Unlike two decades ago, when diversity efforts were often part-time and data was scarce, DEIB programs today align around robust data from sophisticated people analytics capabilities. Today, cloud-based, real-time tools driven by data dashboards give HR leaders, senior management, and business managers the ability to accurately track DEIB statistics. These diversity dashboards and scorecards provide real-time data on businesses’ DEIB progress, pushing leaders to take direct, timely action to create a more diverse workplace.
While this approach demonstrates progress, Willburn pointed out that it also introduces a challenge by expecting statistics-minded analytics leaders to partner with less quantitatively inclined DEIB leaders to create diversity goals and accountability plans. This can lead to siloed, disconnected DEIB planning that misallocates resources and fails to support an organization’s overall objectives.
To combat this and create true alignment that leads to real change, DEIB and people analytics leaders need to agree on a definition for “inclusion.” As Garr explained, defining and measuring inclusion—with both perception data about an employee’s feelings and objective data about their actual levels of inclusion—is critical to help companies understand their three Ps: their people and whether they feel valued; their process, including the identification and overhaul of biased systems and policies; and their predictions, or determining factors such as shifting hiring rates that will lead to changes in diversity data.
The Eight-Step DEIB Analytics Journey
Next, Garr shared the DEIB and people analytics executives need to tackle these eight steps to get started on their DEIB analytics journey.
1. Identify partners. DEIB and people analytics leaders need to build ongoing relationships with the chief human resources officer, senior HR business partners, legal and privacy teams, and IT teams. To form these partnerships, the DEIB and analytics teams need to understand partners’ needs and fears; identify partners’ current levels of data sophistication and education needs; clarify objectives and map them to partners’ needs; and set clear expectations of the partnership.
2. Get demographic data in order. DEIB and business partners need to align on data definitions, sources, and security protocols, as well as how to gather and continually update the data to prevent getting stuck in static spreadsheets. DEIB leaders should take the lead on determining strategy, while people analytics leaders should provide the relevant data, insights, and updates to inform and measure the strategy’s effectiveness.
3. Understand the problem and ideate data stories. People analytics leaders need to use their broad understanding of the drivers that spur retention, engagement, promotion, and productivity to bring context to DEIB concerns. By analyzing the data and the broader company context, leaders can determine and prioritize the issues that need to be addressed.
4. Identify additional necessary data. After understanding the problem, DEIB and people analytics leaders need to hypothesize the cause of the issue. After creating a hypothesis, they next need to determine the additional data necessary to test it.
5. Prioritize problems to solve. Many organizations have more problems to solve than resources to fix them, so prioritization is necessary. DEIB and people analytics leaders should consider these questions when determining priorities.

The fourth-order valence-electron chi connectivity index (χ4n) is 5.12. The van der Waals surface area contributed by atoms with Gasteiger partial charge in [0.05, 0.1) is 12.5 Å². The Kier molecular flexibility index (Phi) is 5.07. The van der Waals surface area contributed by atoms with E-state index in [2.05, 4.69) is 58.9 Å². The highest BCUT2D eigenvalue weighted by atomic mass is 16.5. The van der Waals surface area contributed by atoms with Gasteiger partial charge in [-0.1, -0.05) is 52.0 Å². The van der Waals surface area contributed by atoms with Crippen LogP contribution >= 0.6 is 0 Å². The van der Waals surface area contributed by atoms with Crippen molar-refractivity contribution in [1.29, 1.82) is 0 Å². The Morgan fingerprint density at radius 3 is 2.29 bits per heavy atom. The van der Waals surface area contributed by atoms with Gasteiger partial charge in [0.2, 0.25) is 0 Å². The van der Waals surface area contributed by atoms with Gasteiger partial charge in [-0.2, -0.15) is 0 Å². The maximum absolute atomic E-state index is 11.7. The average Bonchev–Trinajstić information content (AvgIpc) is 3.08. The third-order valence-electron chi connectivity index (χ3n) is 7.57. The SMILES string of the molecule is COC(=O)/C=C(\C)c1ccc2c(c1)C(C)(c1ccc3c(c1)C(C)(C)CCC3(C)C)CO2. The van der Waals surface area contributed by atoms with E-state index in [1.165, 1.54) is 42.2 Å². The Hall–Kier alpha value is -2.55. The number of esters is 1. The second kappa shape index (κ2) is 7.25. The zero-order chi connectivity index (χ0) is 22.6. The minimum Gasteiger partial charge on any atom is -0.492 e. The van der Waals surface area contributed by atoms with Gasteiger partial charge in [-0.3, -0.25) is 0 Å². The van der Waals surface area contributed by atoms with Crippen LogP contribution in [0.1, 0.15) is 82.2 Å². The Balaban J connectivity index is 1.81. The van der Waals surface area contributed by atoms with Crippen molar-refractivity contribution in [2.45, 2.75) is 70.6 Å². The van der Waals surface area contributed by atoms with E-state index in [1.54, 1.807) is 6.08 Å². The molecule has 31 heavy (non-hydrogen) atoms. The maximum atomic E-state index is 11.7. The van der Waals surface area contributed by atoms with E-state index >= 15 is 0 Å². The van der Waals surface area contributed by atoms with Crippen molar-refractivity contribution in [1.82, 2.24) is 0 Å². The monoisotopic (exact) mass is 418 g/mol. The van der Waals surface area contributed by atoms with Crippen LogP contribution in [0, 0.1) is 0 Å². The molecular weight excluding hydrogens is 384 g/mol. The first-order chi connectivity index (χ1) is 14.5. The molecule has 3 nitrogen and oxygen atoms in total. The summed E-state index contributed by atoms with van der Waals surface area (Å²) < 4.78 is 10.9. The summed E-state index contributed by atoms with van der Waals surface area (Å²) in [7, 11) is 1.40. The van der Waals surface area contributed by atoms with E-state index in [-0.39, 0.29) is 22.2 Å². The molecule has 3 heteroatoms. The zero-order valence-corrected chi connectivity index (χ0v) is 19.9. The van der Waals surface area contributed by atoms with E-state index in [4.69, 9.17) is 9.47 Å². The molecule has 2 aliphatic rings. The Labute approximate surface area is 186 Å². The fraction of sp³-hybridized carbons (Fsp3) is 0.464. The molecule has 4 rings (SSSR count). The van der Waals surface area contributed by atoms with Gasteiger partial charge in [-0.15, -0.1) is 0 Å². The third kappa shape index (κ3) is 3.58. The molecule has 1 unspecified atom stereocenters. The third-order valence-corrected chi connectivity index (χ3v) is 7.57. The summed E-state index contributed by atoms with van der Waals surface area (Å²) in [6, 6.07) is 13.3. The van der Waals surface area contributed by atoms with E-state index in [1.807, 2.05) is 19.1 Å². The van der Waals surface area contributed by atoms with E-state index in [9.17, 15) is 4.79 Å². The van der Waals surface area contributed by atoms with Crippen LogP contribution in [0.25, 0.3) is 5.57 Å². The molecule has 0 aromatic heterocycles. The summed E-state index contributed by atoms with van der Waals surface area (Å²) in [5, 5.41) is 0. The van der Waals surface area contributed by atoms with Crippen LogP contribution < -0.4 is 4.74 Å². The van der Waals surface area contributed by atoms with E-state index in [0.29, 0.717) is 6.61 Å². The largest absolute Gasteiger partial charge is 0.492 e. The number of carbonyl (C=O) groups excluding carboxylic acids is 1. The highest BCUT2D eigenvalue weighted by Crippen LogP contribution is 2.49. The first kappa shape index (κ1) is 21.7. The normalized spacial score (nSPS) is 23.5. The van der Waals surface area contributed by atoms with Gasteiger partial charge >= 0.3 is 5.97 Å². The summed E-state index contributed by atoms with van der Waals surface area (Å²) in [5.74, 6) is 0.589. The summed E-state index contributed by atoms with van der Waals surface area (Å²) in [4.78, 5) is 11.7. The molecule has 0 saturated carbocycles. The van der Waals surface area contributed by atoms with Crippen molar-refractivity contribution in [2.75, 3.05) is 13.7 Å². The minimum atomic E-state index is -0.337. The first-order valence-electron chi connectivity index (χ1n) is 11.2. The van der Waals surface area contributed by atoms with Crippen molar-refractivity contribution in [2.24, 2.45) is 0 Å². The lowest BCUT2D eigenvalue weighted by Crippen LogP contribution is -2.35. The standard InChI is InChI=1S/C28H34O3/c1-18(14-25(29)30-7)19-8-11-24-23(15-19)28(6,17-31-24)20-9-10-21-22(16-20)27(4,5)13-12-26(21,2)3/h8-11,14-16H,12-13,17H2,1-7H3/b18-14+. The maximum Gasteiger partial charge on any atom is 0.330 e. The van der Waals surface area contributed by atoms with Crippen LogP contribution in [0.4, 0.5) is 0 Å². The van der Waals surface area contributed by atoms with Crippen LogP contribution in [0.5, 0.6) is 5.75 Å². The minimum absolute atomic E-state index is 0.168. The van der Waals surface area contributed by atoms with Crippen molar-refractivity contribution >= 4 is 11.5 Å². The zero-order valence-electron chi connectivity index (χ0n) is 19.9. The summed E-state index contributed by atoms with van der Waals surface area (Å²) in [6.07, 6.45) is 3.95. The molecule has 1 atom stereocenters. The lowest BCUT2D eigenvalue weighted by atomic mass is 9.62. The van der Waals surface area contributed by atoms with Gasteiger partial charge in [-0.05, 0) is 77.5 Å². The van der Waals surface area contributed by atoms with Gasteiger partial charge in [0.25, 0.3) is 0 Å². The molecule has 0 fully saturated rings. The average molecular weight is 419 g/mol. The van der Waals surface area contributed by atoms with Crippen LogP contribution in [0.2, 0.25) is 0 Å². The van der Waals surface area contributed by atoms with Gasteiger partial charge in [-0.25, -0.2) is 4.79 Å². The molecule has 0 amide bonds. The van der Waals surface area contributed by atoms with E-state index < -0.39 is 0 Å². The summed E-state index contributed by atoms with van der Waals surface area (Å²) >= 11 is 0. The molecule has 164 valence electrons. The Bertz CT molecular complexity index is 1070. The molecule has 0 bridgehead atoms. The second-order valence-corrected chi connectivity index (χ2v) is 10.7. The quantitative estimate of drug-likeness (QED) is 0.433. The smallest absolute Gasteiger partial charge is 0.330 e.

- To what extent is this problem aligned to the big-picture DEIB strategy and priorities?
- What will be the top-line or bottom-line impact?
- How many employees will it impact?
- Is this problem a recurring, long-term one or an acute need?
- What level of effort and resources will be required?
- Will we be able to yield actionable insights that can result in behavior change as a result of this analysis?
- Who is asking the question? (CEO, CFO, CHRO, and so on.)
6. Analyze and refine data stories. Engage a variety of people in the analysis to counteract bias and include as many perspectives as possible. Consider whether the right question is being answered and whether a different analysis method or data set might yield better insights.
7. Share and explore. Present the data story in a way that builds understanding and creates insight that results in action. To do so, DEIB and people analytics leaders need to:
- Clearly define the terms, data, and the different contexts used.
- Restate the DEIB question.
- Tell a story using data to make your points, underscoring the “what” and the “so what.”
- Identify areas where it may be appropriate to dig more and structure conversations with stakeholders on those areas.
8. Take action and hold stakeholders accountable. After sharing insights, the DEIB and people analytics teams must continue to define, track, and update metrics to work toward progress. Leaders should:
- Define, in consultation with stakeholders, metrics that will capture progress on the DEIB objective.
- Make metrics as transparent and accessible as possible to as many people and as often as possible.
- Ensure data is continuously updated— no Excel spreadsheets with static data.
- Leverage tech to identify insights that were missed or are too politically sensitive to surface.
- Build DEIB metrics into existing dashboards so they become part of how the business is managed.
Understand the Process Never Ends
As organizations everywhere embark on journeys to increase hiring and development of diverse talent and cultivate a culture of belonging, Workday’s analytics and measurement tools, including VIBE Index, can help.